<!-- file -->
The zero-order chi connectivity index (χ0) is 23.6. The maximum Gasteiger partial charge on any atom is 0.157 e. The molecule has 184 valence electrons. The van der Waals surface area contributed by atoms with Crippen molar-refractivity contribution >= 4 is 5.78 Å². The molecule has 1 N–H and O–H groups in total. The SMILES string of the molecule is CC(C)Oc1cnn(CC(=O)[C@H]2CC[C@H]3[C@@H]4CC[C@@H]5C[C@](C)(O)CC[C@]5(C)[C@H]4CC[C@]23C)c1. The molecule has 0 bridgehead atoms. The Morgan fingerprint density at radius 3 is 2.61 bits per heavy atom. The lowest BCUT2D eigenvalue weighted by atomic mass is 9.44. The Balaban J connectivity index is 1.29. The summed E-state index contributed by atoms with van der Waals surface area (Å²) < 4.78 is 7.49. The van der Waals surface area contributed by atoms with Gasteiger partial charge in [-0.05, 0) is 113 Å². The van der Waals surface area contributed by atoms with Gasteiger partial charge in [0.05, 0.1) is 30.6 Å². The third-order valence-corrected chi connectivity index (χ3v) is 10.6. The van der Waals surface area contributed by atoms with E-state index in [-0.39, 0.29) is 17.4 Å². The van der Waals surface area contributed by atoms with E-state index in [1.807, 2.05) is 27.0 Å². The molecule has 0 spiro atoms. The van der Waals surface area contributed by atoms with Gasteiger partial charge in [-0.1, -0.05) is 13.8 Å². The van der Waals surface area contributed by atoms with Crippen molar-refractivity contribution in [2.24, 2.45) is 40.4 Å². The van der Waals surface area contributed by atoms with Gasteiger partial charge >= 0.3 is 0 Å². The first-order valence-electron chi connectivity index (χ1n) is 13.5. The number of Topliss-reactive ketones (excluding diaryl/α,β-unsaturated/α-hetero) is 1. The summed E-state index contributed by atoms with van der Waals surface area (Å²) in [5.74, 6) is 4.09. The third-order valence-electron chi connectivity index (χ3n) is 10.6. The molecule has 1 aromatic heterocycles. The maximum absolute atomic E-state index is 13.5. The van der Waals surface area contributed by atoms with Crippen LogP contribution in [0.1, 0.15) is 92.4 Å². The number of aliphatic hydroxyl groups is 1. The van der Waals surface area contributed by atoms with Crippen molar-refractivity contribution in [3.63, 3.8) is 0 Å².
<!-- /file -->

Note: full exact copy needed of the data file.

The zero-order chi connectivity index (χ0) is 23.6. The maximum Gasteiger partial charge on any atom is 0.157 e. The molecule has 184 valence electrons. The van der Waals surface area contributed by atoms with Crippen molar-refractivity contribution >= 4 is 5.78 Å². The molecule has 1 N–H and O–H groups in total. The SMILES string of the molecule is CC(C)Oc1cnn(CC(=O)[C@H]2CC[C@H]3[C@@H]4CC[C@@H]5C[C@](C)(O)CC[C@]5(C)[C@H]4CC[C@]23C)c1. The molecule has 0 bridgehead atoms. The Morgan fingerprint density at radius 3 is 2.61 bits per heavy atom. The lowest BCUT2D eigenvalue weighted by atomic mass is 9.44. The Balaban J connectivity index is 1.29. The summed E-state index contributed by atoms with van der Waals surface area (Å²) < 4.78 is 7.49. The van der Waals surface area contributed by atoms with Gasteiger partial charge in [-0.05, 0) is 113 Å². The van der Waals surface area contributed by atoms with Gasteiger partial charge in [0.05, 0.1) is 30.6 Å². The third-order valence-corrected chi connectivity index (χ3v) is 10.6. The van der Waals surface area contributed by atoms with E-state index in [-0.39, 0.29) is 17.4 Å². The van der Waals surface area contributed by atoms with E-state index in [1.807, 2.05) is 27.0 Å². The molecule has 0 spiro atoms. The van der Waals surface area contributed by atoms with Gasteiger partial charge in [-0.1, -0.05) is 13.8 Å². The van der Waals surface area contributed by atoms with Crippen molar-refractivity contribution in [2.24, 2.45) is 40.4 Å². The van der Waals surface area contributed by atoms with Gasteiger partial charge >= 0.3 is 0 Å². The first-order valence-electron chi connectivity index (χ1n) is 13.5. The number of Topliss-reactive ketones (excluding diaryl/α,β-unsaturated/α-hetero) is 1. The summed E-state index contributed by atoms with van der Waals surface area (Å²) in [5.74, 6) is 4.09. The third-order valence-electron chi connectivity index (χ3n) is 10.6. The molecule has 1 aromatic heterocycles. The maximum absolute atomic E-state index is 13.5. The van der Waals surface area contributed by atoms with Crippen LogP contribution in [0.1, 0.15) is 92.4 Å². The number of aliphatic hydroxyl groups is 1. The van der Waals surface area contributed by atoms with Crippen molar-refractivity contribution in [3.63, 3.8) is 0 Å².